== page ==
BUTTS RANCH HISTORY
From 'Echoing Footsteps', published 1967, Powder River County Extension Homemakers Council
By Mrs. Calvin Butts
George Henry Butts came to Montana by the way of Utah in the early 1880's. He settled near Bozeman. He often recalled the winter of '86 and '87 when the ox shoes piled up behind his blacksmith shop to a depth of five feet from oxen which had perished during the hard winter. He later traded his shop for some cattle which he and his wife drove to Lewistown.
They had four boys and a girl, Oscar being the second boy. The family grew up near Lewistown, and it was there that Oscar met and married Lottie Vannest, whose father was a true Montana pioneer. He had made three trips into Montana by wagon train from Missouri, his first trip being made when he was but fourteen. He was a carpenter by trade, and helped construct Fort McGinnis.
Oscar and Lottie homesteaded near Smokey Butte (west of Jordan). Their children: Betty, Lucille, Calvin, Violet, and Ruth were born there. The country was fast becoming settled and they were unable to run as many cattle as they wished; so in 1916 they sold out and bought a ranch on Powder River. They had a very memorable trip to the river. Their old Oldsmobile broke down enroute, so the rest of the trip was made by four horses pulling a sheepwagon mounted on a sleigh. While trying to locate a roadhouse near Rock Springs, one of the horses dropped into a hole, and by the time it was gotten out, it was dark and they were lost. Calvin recalls spending Christmas Day in the sheepwagon while the temperature was 25 degrees below zero.
The winter of 1919 and '20 was very hard, and between the high price of hay and the low price of cattle they went broke, since they were compelled to sell the cattle to pay the feed bill.
They then moved to Kinsey for three years, and from there to Stacey in 1924. They first lived at the Scott ranch (now Kolka's) for one summer, afterwards moving to the Glenn ranch (Pat Willson's) for
one year. They then leased the Scott ranch and lived there until 1929.
In 1928 they were able to buy some land on Liscomb Creek that was traded to the Forest for the land which the present ranch is now located. They decided to build a garage and shop of logs first and then build a house later. However, they were short on money and were just living in two tents, so they moved to the garage (which was later added to and remodeled), and the new house was never built.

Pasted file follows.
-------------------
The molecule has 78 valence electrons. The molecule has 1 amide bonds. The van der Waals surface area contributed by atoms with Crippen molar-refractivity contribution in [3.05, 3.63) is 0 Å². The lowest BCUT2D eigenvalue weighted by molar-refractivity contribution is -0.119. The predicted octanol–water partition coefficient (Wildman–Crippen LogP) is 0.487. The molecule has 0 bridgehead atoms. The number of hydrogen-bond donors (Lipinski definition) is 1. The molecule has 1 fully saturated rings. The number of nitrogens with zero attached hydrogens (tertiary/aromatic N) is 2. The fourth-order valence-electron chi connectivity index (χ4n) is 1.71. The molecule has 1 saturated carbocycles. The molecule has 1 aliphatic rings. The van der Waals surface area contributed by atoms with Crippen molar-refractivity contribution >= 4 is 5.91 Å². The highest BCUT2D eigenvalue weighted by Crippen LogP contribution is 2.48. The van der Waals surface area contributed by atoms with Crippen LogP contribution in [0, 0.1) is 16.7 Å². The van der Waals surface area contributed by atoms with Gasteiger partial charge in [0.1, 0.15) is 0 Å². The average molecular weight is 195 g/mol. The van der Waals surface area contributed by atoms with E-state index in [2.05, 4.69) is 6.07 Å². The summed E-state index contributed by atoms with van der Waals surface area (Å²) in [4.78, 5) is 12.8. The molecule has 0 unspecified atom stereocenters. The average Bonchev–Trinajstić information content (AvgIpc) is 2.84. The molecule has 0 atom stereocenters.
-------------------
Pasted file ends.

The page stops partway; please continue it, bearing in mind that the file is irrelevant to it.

Although times were hard and little cash was available, the family enjoyed many good times together, often riding several miles to a rodeo or a dance. On one occasion, they and Loren Daily loaded and moved the piano in an iron wheeled wagon over frozen ground to the old Whitetail Ranger Station for a dance.
The children attended school at South Stacey, Miles City, and Broadus. Violet and Lucille became teachers, Ruth and Betty nurses. The older ones worked *hard to help the younger ones get an education. Their mother died quite suddenly of diptheria in 1933.
Calvin operated the ranch from this time on. They had purchased a threshing machine and a Fordson tractor which were used to supplement their income. After the C.C.C. Camp was established in 1934 Oscar worked there as a blacksmith. Later he moved back to the North Side of Miles City where he and his wife Belva still reside.
In 1936 Calvin and I, Joy Snyder, were married. Incidently, I was a very, very poor cook, and had to start my married life by cooking for Lee Warren, an old round-up cook who was helping Calvin hay. However, Lee wasn't one to linger over his food, and Calvin didn't dare complain over the burned biscuits for fear of facing an avalanche of tears.
Our two sons, Michael and David were born in 1937 and 1938. David is now in California, and Mike married Marcel Scanlan. They have four children: Kyle, Kent, Cathey and Tim. Mike works for Beacon Carter in Miles City.
The Mollie Daly land, better known as the "Whistling Dick Place", was purchased in 1937 from Bob Sutton. Later a section was purchased from Art Kolka and added to the upper place.
A person seems to remember the hard years more vividly than the good ones; but actually there have been many more good than adverse ones. The winter of '49 was notable because a wheel didn't turn for six weeks due to the tremendous snow depth. The storm in October of '58 was bad, with its enormous snow depth, downed power lines, and stranded hunters. The summer of 1961 was one of the driest in recent years. The one of '64 no doubt will be remembered for its length and severity. The R. E. A., telephone lines, and T.V. have made great changes in the ranches, all for the better, I believe.